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From Securities Regulation Daily, November 11, 2013

Bear Stearns liquidators sue S&P, Moody’s, and Fitch

By Anne Sherry, J.D.

The liquidators of two Bear Stearns Funds (Funds) that invested in structured finance securities filed a fraud complaint against S&P, Moody’s, and Fitch. The complaint, which fills nearly 150 pages, tells the story of a “house of cards” built by the credit rating agencies, the collapse of which resulted in the Funds’ losing more than $1 billion. The suit is the latest in a wave of litigation against credit rating agencies by financial institutions, shareholders, and state governments (Varga v. McGraw Hill Financial, Inc., November 11, 2013).

Funds’ losses. The Bear Stearns Funds were structured to invest at least 90 percent of their portfolios in high-grade securities — those rated AAA, AA, or AA or equivalent. The complaint alleges that the credit rating agencies fraudulently upheld AAA or AA ratings on structured finance products despite turmoil in the housing market; as a result of the high ratings, the Funds maintained their investment in those products. The Funds suffered more than $1 billion in losses when the market collapsed. “Put simply, the Rating Agencies engaged in a massive fraud upon the market, and specifically upon the Funds,” the complaint alleged.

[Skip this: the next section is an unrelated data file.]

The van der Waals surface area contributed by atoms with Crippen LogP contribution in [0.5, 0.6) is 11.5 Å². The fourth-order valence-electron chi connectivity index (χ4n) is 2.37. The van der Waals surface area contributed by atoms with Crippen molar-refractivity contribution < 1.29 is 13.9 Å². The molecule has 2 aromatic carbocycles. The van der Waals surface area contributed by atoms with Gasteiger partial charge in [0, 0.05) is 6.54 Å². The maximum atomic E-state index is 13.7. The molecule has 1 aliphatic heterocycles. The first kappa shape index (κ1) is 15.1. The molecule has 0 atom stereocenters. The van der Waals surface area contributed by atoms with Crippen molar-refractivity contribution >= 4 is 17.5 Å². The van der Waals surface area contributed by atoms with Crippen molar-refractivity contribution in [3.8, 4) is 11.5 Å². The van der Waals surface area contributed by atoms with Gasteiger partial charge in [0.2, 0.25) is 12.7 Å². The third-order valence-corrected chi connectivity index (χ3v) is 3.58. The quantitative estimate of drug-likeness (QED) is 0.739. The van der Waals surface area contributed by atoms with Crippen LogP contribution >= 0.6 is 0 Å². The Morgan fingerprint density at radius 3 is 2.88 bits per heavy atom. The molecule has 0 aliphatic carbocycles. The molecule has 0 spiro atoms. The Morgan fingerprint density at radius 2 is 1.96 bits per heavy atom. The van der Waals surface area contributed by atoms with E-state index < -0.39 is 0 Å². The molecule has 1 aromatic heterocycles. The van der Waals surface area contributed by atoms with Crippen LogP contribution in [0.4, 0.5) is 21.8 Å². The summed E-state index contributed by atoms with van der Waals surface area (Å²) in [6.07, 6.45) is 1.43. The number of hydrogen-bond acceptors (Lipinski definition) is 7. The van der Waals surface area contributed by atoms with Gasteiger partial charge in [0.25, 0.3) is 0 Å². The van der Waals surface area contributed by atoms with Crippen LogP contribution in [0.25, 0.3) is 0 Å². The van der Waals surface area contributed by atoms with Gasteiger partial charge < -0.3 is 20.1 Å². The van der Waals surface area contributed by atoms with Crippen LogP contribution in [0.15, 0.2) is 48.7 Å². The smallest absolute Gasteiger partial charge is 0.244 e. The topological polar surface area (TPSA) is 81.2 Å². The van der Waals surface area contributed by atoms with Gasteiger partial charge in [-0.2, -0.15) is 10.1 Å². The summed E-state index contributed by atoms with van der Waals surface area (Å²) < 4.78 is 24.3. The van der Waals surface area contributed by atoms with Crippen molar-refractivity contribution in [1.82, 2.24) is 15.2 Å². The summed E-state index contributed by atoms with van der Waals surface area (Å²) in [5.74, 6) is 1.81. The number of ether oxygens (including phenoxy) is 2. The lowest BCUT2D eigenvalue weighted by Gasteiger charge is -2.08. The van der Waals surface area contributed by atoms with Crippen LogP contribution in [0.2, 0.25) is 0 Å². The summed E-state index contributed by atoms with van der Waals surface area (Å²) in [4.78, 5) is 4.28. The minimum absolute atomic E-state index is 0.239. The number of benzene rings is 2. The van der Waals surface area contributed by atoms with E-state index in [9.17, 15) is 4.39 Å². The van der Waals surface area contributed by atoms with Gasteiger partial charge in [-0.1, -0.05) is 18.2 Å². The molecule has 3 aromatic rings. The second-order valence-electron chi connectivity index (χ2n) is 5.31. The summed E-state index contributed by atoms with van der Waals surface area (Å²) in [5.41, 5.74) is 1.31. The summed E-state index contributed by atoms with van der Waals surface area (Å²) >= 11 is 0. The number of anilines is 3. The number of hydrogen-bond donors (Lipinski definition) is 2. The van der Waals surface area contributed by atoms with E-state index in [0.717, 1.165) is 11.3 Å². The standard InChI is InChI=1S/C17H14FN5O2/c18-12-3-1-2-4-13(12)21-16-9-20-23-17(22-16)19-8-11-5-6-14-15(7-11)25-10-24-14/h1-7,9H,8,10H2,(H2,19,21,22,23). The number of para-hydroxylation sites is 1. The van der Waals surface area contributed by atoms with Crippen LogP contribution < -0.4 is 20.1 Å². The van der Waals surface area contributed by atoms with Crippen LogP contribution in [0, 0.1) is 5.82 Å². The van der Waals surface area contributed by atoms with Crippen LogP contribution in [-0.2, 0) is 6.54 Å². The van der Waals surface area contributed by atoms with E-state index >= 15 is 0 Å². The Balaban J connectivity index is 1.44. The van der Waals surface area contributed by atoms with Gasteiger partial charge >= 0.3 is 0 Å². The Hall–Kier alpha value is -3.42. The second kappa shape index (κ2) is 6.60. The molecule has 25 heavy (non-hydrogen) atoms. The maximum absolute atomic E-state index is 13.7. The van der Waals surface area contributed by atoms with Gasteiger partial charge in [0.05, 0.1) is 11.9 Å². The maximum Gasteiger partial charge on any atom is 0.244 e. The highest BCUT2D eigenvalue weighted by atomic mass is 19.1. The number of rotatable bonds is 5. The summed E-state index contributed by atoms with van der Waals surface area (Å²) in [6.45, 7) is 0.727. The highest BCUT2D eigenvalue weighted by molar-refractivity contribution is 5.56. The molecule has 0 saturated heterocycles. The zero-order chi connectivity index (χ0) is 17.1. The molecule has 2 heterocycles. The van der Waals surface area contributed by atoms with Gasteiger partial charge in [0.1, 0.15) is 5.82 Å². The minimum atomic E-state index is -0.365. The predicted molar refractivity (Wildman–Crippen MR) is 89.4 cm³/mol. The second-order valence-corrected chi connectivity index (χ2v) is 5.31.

Alleged fraud. The complaint’s single count is for common law fraud on the basis that the rating agencies knowingly made false and misleading representations and omissions on which the Funds reasonably relied, to their detriment. According to the plaintiffs, market participants necessarily relied on the ratings and on the rating agencies’ representations because the underlying loan-level information was opaque; often, issuers provided confidential information only to the rating agencies and did not disseminate this information to the public at all.

The complaint asserts that the rating agencies represented that their ratings were the independent, objective results of high-quality credit analyses. In reality, the defendants allegedly relaxed their rating standards to protect their position in the market and to appease the issuers of the securities, which paid them for the ratings. The rating agencies allegedly delayed development and implementation of new ratings models and surveillance to avoid ratings downgrades, the complaint continues. In particular, they disregarded information regarding the deterioration of the housing market and corresponding deterioration of the mortgages underlying the structured finance products they rated, the plaintiffs allege.

The case is No. 652410/2013.

Attorneys: James C. McCarroll (Reed Smith LLP) for Geoffrey Varga.

Companies: McGraw Hill Financial, Inc.; Standard & Poor’s Financial Services LLC; Moody’s Corp.; Fitch Group Inc.

MainStory: TopStory CreditRatingAgencies FraudManipulation NewYorkNews

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